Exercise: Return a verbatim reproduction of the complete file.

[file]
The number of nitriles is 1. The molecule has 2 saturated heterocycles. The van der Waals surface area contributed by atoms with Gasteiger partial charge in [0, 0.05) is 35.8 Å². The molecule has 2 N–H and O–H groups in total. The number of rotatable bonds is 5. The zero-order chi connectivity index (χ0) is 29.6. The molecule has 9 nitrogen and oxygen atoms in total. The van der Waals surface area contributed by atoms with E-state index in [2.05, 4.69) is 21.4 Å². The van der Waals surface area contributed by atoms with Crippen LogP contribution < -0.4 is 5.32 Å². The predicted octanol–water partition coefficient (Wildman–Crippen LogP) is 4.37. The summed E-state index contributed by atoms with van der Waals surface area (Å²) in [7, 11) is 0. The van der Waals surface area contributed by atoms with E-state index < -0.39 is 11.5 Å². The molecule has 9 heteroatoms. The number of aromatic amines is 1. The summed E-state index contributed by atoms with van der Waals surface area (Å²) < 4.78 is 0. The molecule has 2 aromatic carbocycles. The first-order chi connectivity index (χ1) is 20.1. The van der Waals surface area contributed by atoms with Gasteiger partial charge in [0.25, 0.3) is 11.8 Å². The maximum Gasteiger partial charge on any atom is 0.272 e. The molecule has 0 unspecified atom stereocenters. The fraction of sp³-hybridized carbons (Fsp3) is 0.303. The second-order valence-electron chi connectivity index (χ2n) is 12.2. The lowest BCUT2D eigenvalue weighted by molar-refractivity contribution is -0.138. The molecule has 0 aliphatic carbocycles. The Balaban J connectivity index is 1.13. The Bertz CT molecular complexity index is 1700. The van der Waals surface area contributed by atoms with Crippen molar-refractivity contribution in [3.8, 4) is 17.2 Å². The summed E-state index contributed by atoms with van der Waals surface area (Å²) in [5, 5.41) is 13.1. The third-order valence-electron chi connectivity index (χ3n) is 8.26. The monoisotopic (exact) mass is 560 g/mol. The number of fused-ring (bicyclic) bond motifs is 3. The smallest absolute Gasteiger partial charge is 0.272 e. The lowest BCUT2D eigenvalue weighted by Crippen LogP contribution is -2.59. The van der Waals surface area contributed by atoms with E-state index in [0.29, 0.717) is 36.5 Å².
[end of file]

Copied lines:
The number of nitriles is 1. The molecule has 2 saturated heterocycles. The van der Waals surface area contributed by atoms with Gasteiger partial charge in [0, 0.05) is 35.8 Å². The molecule has 2 N–H and O–H groups in total. The number of rotatable bonds is 5. The zero-order chi connectivity index (χ0) is 29.6. The molecule has 9 nitrogen and oxygen atoms in total. The van der Waals surface area contributed by atoms with E-state index in [2.05, 4.69) is 21.4 Å². The van der Waals surface area contributed by atoms with Crippen LogP contribution < -0.4 is 5.32 Å². The predicted octanol–water partition coefficient (Wildman–Crippen LogP) is 4.37. The summed E-state index contributed by atoms with van der Waals surface area (Å²) in [7, 11) is 0. The van der Waals surface area contributed by atoms with E-state index < -0.39 is 11.5 Å². The molecule has 9 heteroatoms. The number of aromatic amines is 1. The summed E-state index contributed by atoms with van der Waals surface area (Å²) < 4.78 is 0. The molecule has 2 aromatic carbocycles. The first-order chi connectivity index (χ1) is 20.1. The van der Waals surface area contributed by atoms with Gasteiger partial charge in [0.25, 0.3) is 11.8 Å². The maximum Gasteiger partial charge on any atom is 0.272 e. The molecule has 0 unspecified atom stereocenters. The fraction of sp³-hybridized carbons (Fsp3) is 0.303. The second-order valence-electron chi connectivity index (χ2n) is 12.2. The lowest BCUT2D eigenvalue weighted by molar-refractivity contribution is -0.138. The molecule has 0 aliphatic carbocycles. The Balaban J connectivity index is 1.13. The Bertz CT molecular complexity index is 1700. The van der Waals surface area contributed by atoms with Crippen molar-refractivity contribution in [3.8, 4) is 17.2 Å². The summed E-state index contributed by atoms with van der Waals surface area (Å²) in [5, 5.41) is 13.1. The third-order valence-electron chi connectivity index (χ3n) is 8.26. The monoisotopic (exact) mass is 560 g/mol. The number of fused-ring (bicyclic) bond motifs is 3. The smallest absolute Gasteiger partial charge is 0.272 e. The lowest BCUT2D eigenvalue weighted by Crippen LogP contribution is -2.59. The van der Waals surface area contributed by atoms with E-state index in [0.29, 0.717) is 36.5 Å².